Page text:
It is estimated that there are about six million unpaid carers in the UK, who provide help with the daily tasks of living for family members, friends, or neighbours. This may be because the person has a long term illness, health condition, or restricted mobility. The work carers do is thought to be worth billions of pounds to the economy, as well as being a vital lifeline.
Caring for someone can be a struggle, especially if the work needs to be fitted around a regular day job or the carer has to balance it with caring for their own family. There are various support groups and charities who offer information and advice for carers, on issues such as finances and the importance of taking care of their own wellbeing.
One important area that can make a real difference to the lives of carers and the person they look after is technology and equipment. This includes digital devices to help with administering medication and booking medical appointments, as well as aids and adaptations that make everyday caring simpler and safer.
Tech solutions for the home
For people with restricted mobility, everyday actions such as turning on light switches, adjusting heating controls, and unlocking doors can be an impossible task. They may benefit greatly from voice activated controls that allow them to use speech commands. They do require that the user is able to speak clearly.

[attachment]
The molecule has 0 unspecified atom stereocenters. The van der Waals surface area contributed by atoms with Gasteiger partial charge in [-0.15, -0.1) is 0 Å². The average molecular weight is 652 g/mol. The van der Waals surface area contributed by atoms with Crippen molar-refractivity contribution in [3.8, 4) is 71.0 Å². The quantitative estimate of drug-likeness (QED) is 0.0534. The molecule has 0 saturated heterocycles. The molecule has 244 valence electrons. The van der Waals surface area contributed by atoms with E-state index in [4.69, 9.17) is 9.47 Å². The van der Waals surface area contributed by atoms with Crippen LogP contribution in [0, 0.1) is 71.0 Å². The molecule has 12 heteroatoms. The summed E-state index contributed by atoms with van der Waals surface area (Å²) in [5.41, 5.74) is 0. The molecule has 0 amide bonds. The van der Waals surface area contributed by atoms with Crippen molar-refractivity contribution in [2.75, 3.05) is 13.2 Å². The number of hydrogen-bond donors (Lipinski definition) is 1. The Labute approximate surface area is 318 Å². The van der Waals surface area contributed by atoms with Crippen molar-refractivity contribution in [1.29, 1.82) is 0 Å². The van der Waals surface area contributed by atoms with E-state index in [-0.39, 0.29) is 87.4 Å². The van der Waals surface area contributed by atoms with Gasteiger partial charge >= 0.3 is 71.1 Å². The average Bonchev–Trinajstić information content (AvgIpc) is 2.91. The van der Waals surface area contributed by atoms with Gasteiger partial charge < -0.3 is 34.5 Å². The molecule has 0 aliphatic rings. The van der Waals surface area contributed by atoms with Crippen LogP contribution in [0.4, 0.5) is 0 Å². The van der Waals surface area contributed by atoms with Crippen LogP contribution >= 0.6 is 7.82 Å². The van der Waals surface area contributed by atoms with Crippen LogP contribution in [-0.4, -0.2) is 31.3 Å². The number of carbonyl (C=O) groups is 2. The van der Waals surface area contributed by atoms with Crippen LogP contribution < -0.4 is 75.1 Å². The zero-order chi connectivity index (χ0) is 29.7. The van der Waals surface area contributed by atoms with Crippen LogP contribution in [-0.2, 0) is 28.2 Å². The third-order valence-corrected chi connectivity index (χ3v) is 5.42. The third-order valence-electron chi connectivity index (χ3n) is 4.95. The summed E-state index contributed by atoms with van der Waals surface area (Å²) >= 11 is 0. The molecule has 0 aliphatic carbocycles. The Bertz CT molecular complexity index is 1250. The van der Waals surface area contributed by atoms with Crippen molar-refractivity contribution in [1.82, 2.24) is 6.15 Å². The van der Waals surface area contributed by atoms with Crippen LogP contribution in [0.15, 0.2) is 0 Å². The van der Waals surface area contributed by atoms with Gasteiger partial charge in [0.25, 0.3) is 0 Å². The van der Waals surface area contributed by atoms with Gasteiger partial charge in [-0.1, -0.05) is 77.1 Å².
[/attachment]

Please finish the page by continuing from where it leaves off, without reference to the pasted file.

Voice controlled devices may not be suitable for people with dementia. In this case, motion sensor lights that go on and off as a person enters or leaves the room may be a good option.
The systems are widely available to buy from electrical retailers both online and in physical stores.
Remote monitoring systems
A vulnerable person who does not have someone available to be with them 24 hours a day may benefit from a remote monitoring system. These allow the carer to become alerted if the person has a fall, or leaves the home unexpectedly, as a dementia patient who is prone to wandering and getting lost may do.
Equipment and adaptations
Washing and taking care of personal hygiene is one of the biggest challenges for carers. The job can be made quicker and safer for all parties with the right equipment and adaptations. For example, bath hoists or bath lifts can be installed to assist a person with restricted mobility in and out of the bath. Wet rooms or walk in showers are a good solution for wheelchair users or those with limited mobility. Other useful adaptations include grab rails, non-slip mats, and raised toilet seats.
In the kitchen, simple changes such as storing pots, pans and utensils at a level that is easy to reach can make a difference. Replacing heavy cast iron pots and pans with lighter versions can also help. Taps with single lever controls, or that turn on and off automatically can help those with arthritic hands.
If you are interested in finding out more information about mobility bathrooms please call us on 01491 411041 or visit our website.